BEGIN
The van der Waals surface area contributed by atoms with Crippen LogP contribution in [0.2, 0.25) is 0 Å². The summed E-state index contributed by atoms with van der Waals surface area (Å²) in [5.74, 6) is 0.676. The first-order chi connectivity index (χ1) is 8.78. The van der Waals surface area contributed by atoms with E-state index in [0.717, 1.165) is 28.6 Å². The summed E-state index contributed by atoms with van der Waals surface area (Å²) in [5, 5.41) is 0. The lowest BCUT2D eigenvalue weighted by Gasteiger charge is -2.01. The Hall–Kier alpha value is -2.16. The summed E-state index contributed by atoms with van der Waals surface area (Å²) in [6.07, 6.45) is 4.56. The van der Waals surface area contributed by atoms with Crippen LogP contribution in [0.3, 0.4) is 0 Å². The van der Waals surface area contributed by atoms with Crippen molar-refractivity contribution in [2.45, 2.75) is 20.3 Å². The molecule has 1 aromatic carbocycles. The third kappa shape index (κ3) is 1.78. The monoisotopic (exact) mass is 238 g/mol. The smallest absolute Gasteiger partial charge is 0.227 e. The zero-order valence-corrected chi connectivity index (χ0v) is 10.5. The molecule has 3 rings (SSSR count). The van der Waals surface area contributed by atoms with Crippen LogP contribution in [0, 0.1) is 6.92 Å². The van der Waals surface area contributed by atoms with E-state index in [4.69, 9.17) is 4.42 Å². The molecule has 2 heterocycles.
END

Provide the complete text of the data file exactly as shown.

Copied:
The van der Waals surface area contributed by atoms with Crippen LogP contribution in [0.2, 0.25) is 0 Å². The summed E-state index contributed by atoms with van der Waals surface area (Å²) in [5.74, 6) is 0.676. The first-order chi connectivity index (χ1) is 8.78. The van der Waals surface area contributed by atoms with E-state index in [0.717, 1.165) is 28.6 Å². The summed E-state index contributed by atoms with van der Waals surface area (Å²) in [5, 5.41) is 0. The lowest BCUT2D eigenvalue weighted by Gasteiger charge is -2.01. The Hall–Kier alpha value is -2.16. The summed E-state index contributed by atoms with van der Waals surface area (Å²) in [6.07, 6.45) is 4.56. The van der Waals surface area contributed by atoms with Crippen LogP contribution in [0.3, 0.4) is 0 Å². The van der Waals surface area contributed by atoms with Crippen molar-refractivity contribution in [2.45, 2.75) is 20.3 Å². The molecule has 1 aromatic carbocycles. The third kappa shape index (κ3) is 1.78. The monoisotopic (exact) mass is 238 g/mol. The smallest absolute Gasteiger partial charge is 0.227 e. The zero-order valence-corrected chi connectivity index (χ0v) is 10.5. The molecule has 3 rings (SSSR count). The van der Waals surface area contributed by atoms with Crippen LogP contribution in [0, 0.1) is 6.92 Å². The van der Waals surface area contributed by atoms with E-state index in [4.69, 9.17) is 4.42 Å². The molecule has 2 heterocycles.